I love short row shaping and anyone who has ever knitted a Natty Knits pattern has probably noticed this. It’s a versatile and simple technique which allows a knitter to work in three dimensions on straight needles. Here on the blog, I often try to demystify short rows so that everyone can make neat and tidy 3D knitting.
A short row is made when you turn your knitting before the end of a row. This means that some sections of your work will have more rows than others. The sections with more rows will arch, creating a three-dimensional shape.
Each time you turn your knitting you create a loop of yarn under a stitch and a small hole in the fabric. So, when you knit back over a stitch that has a loop under it, you must knit into the loop at the same time as the stitch above it to close the hole.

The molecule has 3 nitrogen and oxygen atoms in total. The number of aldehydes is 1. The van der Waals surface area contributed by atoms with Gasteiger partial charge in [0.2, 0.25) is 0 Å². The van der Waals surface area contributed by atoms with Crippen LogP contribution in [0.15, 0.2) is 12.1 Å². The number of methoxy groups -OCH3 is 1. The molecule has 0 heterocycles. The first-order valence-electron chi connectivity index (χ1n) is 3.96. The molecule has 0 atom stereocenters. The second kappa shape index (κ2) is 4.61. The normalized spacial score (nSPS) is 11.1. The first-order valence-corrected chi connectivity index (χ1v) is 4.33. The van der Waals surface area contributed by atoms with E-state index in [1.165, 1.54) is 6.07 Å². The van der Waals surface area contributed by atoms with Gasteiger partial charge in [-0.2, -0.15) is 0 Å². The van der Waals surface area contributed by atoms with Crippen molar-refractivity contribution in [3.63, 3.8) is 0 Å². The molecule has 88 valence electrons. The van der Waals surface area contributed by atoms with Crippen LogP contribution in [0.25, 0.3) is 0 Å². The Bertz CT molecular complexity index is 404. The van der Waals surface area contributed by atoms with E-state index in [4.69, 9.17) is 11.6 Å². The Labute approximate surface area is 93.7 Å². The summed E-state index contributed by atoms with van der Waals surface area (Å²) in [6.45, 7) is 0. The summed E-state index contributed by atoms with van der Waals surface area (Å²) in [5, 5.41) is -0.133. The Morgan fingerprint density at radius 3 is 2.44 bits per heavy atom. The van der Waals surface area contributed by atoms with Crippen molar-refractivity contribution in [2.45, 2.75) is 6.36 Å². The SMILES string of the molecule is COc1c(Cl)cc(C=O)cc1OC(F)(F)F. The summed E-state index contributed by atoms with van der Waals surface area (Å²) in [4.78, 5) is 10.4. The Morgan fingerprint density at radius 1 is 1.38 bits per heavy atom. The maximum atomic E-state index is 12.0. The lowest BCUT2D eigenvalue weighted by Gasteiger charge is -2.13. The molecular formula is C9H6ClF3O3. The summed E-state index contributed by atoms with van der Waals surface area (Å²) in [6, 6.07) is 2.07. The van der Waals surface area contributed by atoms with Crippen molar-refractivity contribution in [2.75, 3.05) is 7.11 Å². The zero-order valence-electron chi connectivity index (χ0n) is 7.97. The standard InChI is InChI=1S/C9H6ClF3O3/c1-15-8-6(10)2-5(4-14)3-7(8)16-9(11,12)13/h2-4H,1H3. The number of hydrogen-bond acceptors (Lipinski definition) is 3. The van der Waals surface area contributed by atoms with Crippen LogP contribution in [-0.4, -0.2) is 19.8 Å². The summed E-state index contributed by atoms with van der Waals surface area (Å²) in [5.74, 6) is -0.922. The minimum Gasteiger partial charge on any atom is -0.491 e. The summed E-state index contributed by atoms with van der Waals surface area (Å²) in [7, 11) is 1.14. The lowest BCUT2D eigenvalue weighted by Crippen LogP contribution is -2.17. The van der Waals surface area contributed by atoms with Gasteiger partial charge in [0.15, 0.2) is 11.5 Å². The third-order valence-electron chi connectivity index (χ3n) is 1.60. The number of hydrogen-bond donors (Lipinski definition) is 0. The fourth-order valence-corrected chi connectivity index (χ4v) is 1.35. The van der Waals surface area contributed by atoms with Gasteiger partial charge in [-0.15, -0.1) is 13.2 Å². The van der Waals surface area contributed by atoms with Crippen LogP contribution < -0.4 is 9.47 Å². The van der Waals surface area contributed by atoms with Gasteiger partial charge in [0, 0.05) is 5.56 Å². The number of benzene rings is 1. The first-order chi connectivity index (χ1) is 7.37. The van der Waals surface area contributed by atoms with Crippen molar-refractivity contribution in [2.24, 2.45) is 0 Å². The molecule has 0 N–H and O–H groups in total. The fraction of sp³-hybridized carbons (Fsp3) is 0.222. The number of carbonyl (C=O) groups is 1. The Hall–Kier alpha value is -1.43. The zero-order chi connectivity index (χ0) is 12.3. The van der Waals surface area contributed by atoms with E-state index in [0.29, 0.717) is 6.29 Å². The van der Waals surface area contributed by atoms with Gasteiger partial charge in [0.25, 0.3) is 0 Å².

But what happens when your wrap and turn loop is under a purl stitch, as shown in the photo above? Of course you can purl together the loop under the stitch and the stitch, but it’s a little tricky. If you find a straight purling together to be fiddly, try picking up the loop first. Pick up the back of the loop under the stitch on the right needle, from front to back, as shown below:
Then transfer this loop to the left needle and purl it together with the original stitch.
The next few Natty Knits patterns will feature picking up a wrap and turn loop in a purl row, in fact it’s the basis of the only tricky stitch in the forthcoming Whale pattern.